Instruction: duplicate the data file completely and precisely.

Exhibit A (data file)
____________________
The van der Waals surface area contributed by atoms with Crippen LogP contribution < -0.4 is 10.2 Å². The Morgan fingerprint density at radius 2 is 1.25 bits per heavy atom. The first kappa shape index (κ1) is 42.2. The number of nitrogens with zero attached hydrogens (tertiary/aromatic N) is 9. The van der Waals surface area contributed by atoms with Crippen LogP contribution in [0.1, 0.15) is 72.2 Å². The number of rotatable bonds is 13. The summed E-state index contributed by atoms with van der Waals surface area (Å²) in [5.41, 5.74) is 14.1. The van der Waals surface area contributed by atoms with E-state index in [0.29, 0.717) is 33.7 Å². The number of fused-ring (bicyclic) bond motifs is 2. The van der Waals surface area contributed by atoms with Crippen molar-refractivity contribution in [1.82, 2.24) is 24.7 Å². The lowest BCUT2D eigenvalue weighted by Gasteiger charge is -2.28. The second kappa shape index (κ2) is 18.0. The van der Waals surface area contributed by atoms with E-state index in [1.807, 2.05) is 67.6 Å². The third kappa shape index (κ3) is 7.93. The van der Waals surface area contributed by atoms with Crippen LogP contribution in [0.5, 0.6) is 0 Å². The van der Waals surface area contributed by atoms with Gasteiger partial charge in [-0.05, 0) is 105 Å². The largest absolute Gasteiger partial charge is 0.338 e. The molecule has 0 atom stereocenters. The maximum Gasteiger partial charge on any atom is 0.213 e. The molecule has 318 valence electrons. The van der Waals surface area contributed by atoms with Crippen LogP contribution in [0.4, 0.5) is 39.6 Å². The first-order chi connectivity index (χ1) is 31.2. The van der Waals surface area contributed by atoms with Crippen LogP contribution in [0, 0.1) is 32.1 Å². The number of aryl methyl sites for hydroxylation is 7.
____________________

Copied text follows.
The van der Waals surface area contributed by atoms with Crippen LogP contribution < -0.4 is 10.2 Å². The Morgan fingerprint density at radius 2 is 1.25 bits per heavy atom. The first kappa shape index (κ1) is 42.2. The number of nitrogens with zero attached hydrogens (tertiary/aromatic N) is 9. The van der Waals surface area contributed by atoms with Crippen LogP contribution in [0.1, 0.15) is 72.2 Å². The number of rotatable bonds is 13. The summed E-state index contributed by atoms with van der Waals surface area (Å²) in [5.41, 5.74) is 14.1. The van der Waals surface area contributed by atoms with E-state index in [0.29, 0.717) is 33.7 Å². The number of fused-ring (bicyclic) bond motifs is 2. The van der Waals surface area contributed by atoms with Crippen molar-refractivity contribution in [1.82, 2.24) is 24.7 Å². The lowest BCUT2D eigenvalue weighted by Gasteiger charge is -2.28. The second kappa shape index (κ2) is 18.0. The van der Waals surface area contributed by atoms with E-state index in [1.807, 2.05) is 67.6 Å². The third kappa shape index (κ3) is 7.93. The van der Waals surface area contributed by atoms with Crippen LogP contribution in [0.5, 0.6) is 0 Å². The van der Waals surface area contributed by atoms with Gasteiger partial charge in [-0.05, 0) is 105 Å². The largest absolute Gasteiger partial charge is 0.338 e. The molecule has 0 atom stereocenters. The maximum Gasteiger partial charge on any atom is 0.213 e. The molecule has 318 valence electrons. The van der Waals surface area contributed by atoms with Crippen LogP contribution in [0.4, 0.5) is 39.6 Å². The first-order chi connectivity index (χ1) is 31.2. The van der Waals surface area contributed by atoms with Crippen LogP contribution in [0, 0.1) is 32.1 Å². The number of aryl methyl sites for hydroxylation is 7.